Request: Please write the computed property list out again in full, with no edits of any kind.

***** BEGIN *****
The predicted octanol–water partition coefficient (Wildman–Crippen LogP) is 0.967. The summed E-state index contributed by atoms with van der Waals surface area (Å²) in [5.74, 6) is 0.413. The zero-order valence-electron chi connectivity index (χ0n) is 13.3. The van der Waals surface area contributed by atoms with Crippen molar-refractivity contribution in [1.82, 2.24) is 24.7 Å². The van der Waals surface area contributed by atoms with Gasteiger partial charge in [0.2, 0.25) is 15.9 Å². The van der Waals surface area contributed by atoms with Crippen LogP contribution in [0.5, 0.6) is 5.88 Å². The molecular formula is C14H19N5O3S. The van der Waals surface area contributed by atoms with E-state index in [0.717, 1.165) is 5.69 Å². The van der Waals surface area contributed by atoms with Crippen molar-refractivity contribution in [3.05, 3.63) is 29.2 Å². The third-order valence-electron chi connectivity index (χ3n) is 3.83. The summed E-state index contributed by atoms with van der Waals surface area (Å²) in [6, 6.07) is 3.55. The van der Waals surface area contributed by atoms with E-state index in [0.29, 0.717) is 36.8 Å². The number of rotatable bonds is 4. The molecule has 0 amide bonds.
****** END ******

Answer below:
The predicted octanol–water partition coefficient (Wildman–Crippen LogP) is 0.967. The summed E-state index contributed by atoms with van der Waals surface area (Å²) in [5.74, 6) is 0.413. The zero-order valence-electron chi connectivity index (χ0n) is 13.3. The van der Waals surface area contributed by atoms with Crippen molar-refractivity contribution in [1.82, 2.24) is 24.7 Å². The van der Waals surface area contributed by atoms with Gasteiger partial charge in [0.2, 0.25) is 15.9 Å². The van der Waals surface area contributed by atoms with Crippen LogP contribution in [0.5, 0.6) is 5.88 Å². The molecular formula is C14H19N5O3S. The van der Waals surface area contributed by atoms with E-state index in [0.717, 1.165) is 5.69 Å². The van der Waals surface area contributed by atoms with Crippen molar-refractivity contribution in [3.05, 3.63) is 29.2 Å². The third-order valence-electron chi connectivity index (χ3n) is 3.83. The summed E-state index contributed by atoms with van der Waals surface area (Å²) in [6, 6.07) is 3.55. The van der Waals surface area contributed by atoms with E-state index in [0.29, 0.717) is 36.8 Å². The number of rotatable bonds is 4. The molecule has 0 amide bonds.